This is the very first Buddha that we had carved to cast and share!
It was clear what the feeling of the Buddha inspires me and my practice, but I had never seen him. I searched in books and temples and galleries for an image that emanated those qualities. Finally, on a smoggy day in Bangkok in the early 1990s, after too much walking on noisy streets and hot concrete, in my Blue Elephant flip flops that a nun at Suan Mokkh Forest Retreat had helped me choose, I stumbled into the shade of the Marble Palace—andd there he was.
There is a gentle, calm dignity to many Burmese Buddhist images. And the one I had carved based on the Marble Palace inspiration is even more comforting to me. Having him in my life has been a continual reminder of the stillness and presence that is available to us.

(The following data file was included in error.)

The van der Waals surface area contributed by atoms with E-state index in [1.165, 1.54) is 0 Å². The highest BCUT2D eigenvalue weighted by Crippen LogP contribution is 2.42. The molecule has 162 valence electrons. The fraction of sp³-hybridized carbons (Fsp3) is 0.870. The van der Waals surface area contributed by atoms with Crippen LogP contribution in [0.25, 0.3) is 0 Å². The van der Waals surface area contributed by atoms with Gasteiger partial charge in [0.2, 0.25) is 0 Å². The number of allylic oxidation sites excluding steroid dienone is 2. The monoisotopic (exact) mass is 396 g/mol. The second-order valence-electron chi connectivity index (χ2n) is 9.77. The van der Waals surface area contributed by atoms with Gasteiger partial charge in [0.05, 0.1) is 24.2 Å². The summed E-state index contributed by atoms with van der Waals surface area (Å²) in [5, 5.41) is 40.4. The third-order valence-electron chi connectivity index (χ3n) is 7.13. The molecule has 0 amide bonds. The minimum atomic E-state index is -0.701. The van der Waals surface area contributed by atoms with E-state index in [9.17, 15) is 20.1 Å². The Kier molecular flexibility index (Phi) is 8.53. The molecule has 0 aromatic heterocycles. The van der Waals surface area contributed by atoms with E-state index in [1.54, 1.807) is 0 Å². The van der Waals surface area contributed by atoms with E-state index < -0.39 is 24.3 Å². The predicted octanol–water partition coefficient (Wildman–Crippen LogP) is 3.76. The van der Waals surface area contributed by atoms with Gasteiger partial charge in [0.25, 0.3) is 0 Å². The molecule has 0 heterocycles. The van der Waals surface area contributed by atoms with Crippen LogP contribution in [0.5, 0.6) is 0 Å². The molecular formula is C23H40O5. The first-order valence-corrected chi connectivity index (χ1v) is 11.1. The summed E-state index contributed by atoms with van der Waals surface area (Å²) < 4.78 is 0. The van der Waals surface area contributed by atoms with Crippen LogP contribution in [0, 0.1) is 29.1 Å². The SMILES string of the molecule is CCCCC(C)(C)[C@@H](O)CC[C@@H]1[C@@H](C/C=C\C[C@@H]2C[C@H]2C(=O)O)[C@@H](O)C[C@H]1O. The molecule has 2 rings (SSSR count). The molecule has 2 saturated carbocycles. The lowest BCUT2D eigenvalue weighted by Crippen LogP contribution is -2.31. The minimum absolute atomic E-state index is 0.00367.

His mudra is called the Bhumisparsha mudra, 'Touching the Earth' or 'Calling the Earth to Witness'. This is the gesture the Buddha made while sitting under the Bodhi tree. He called the earth to witness his right to enlightenment and she did.
I have always liked the connections with nature and the feminine in this, the most important hand symbol in the life of the Buddha. It can be seen in several other helpful ways. It is a symbol of his unwavering commitment to sit right there, right then, under the Bodhi tree until he saw things as they truly are.
It also calls to mind Thich Nhat Hanh's phrase, "This moment only moment." Being present right here right now is where the fullness of life and liberation resides